Monday, September 29, 2008

Waking up in Red River Gorge

This weekend, Pat and I celebrated our fifth anniversary! Wow. We combined milestones and had Israel spend his first night at his Granna and Papaw's without us. It was a little harder than I had anticipated to leave him and drive and hour and a half away to the middle of Red River Gorge, but the report is that he was even better behaved for his grandparents than he is for us at home. He had a blast -- went to bed and woke up happy every time!

Red River Gorge is our favorite place to wake up celebrating our anniversary; we have gone there four out of five years. Last year, we didn't think Israel was old enough either to go camping or go without us.... Next year, we will have a six-month old, so we will miss the Gorge again. That meant this year was to be cherished. We went on a hike on part of Rough Trail. (That's really its name.) There were parts of the trail that lend themselves easily to our joke: "Geez! This is a rough trail!" It was challenging for a pregnant woman, but the sites and the company made it all worth it. We took a nap (meaning Pat took a nap and I laid there resting) on the forest floor on our way. The ground there was even more comfortable than our camp site!

This is a rough trail!

Under one of the many rock formations along the way.

On our honeymoon in Ithaca, New York, we promised ourselves that we would return there on..oh...say, our fifth anniversary. It's strange, the way we project ourselves into the future. It felt like we were a fledgling new couple at the time, at least financially, which seems to be the primary way the world measures your stability. I figured that by our fifth year, we would be much more "stable." Pat and I both thought, at the time, that we were spiritually ready to conquer the world as we met new and interesting people in Ithaca, including a hitch-hiker we picked up who blessed us before being on her way. We felt like our whole life we would give and receive blessings from all kinds of people wherever we went (and "wherever" had a broad scope, then, it seemed). While I hope that Abrahamic promise may still prove to be true, (and I certainly can count blessings that have been given to us along our way so far) life at five years of marriage doesn't look quite like we had expected, though we also aren't sure what we expected. Maybe we thought we'd have careers. Maybe we thought we would live in a house that wasn't half undone. Maybe we thought we would be doing something really cool and ministerial, like planting an urban church community.

Life has a way of being what you thought it might be while at the same time being nothing like you'd expected.

If you would've told us that we would be a helping start a church in an urban neighborhood, working with a racially diverse group of youth and alongside a group of people who had committed to the same task for years to come, we would've found that a wonderful way to live. And of course, we knew there was an Israel McCrory in the picture at some point, so why not now? And here we are, doing exactly the work we thought sounded ideal and with not only Israel, but a cute, healthy, babbling, walking Israel and his sibling on the way! Yet our life sounds more exotic when described in a sentence than when you're mowing the weeds in the yard of your urban house or doing the dishes dirtied by the youth who just left your house. I wonder if ministry and models have that in common: they're glamorous from a distance, and less so when you wake up with them every morning. But life is all about what you wake up with every morning.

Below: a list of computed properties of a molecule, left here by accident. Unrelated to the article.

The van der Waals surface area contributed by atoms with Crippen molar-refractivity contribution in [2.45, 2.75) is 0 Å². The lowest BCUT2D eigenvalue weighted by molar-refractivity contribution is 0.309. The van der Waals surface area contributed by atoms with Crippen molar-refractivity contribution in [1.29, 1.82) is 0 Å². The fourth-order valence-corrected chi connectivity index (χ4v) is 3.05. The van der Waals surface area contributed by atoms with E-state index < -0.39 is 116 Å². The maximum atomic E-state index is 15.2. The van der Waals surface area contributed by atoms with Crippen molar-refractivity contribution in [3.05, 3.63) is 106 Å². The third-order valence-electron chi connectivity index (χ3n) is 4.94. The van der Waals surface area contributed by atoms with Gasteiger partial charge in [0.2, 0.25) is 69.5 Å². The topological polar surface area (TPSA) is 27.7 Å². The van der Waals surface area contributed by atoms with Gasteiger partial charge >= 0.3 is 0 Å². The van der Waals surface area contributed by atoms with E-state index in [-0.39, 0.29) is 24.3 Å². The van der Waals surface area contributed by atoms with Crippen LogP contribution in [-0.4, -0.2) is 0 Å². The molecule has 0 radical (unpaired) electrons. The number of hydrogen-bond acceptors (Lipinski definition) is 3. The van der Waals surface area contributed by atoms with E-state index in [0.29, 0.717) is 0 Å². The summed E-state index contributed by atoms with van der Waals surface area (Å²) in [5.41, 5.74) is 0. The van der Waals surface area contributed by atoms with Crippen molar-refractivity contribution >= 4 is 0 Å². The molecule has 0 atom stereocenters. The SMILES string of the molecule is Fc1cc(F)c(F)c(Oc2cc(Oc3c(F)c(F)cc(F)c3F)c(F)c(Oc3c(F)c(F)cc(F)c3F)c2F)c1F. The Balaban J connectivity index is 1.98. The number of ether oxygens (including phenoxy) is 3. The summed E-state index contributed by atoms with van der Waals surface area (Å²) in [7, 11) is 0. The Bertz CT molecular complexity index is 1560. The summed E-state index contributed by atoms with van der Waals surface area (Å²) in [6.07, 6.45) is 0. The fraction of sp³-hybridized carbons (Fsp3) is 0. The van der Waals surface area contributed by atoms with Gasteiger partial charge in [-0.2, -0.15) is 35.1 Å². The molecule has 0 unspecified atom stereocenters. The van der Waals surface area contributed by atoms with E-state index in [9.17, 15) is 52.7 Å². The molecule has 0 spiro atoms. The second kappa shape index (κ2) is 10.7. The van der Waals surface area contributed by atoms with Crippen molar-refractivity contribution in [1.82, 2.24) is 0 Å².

So Pat and I wrestled somewhat with the way we thought things should be at this point while we were in the Gorge. It isn't Ithaca, but it is a beloved, familiar place to us (and it doesn't cost a plane ticket to get there). We weren't hiking near waterfalls or going to the great farmer's market there or eating at one of the MANY ethnic restaurants Ithaca had to offer, but we did hike in the mountains and we did go out for Thai food a couple nights before with our good friends Josh and Michelle (and Heron, their little one). So we are where we hoped we'd be in some ways. And in many ways, we haven't even begun to dive into all the possibilities in the people around us. There is more to explore in the exotic? Muncie. Sometimes it takes going away to realize it.

We read our vows to each other on the cliff where we have re-read them times before. I am glad we wrote them as things we asked God to help us do rather than things we promised we would do, because the things you have to do to have a good marriage are too hard to be able to do on your own. Had we not prefaced our vows with words like, "I call upon God to help me to...," I would feel like a miserable failure every year. But instead, we renew our call out to God to help us love each other and live our life together well, in service to other people. And we read over some of your notes to us that you wrote at our wedding. Some notes are from people who are far away; others have since passed away. They serve as a reminder of the "cloud of witnesses" who cheer and encourage us through this life. And somewhere between the calling on God and the voices of people who have gone before, or are coming after, or are going alongside us, we are renewed to go and wake up embracing our life for another year.

On the cliff where we renewed our vows and ate some good camp-food dinner: Pat, Lezlie, and "Peanut", 98 days big.

1 comment:

Gman and Julz said...

Great thoughts, reflections and pictures... thanks for sharing! So excited about peanut! hope to see you this winter, we'll be back in the MW.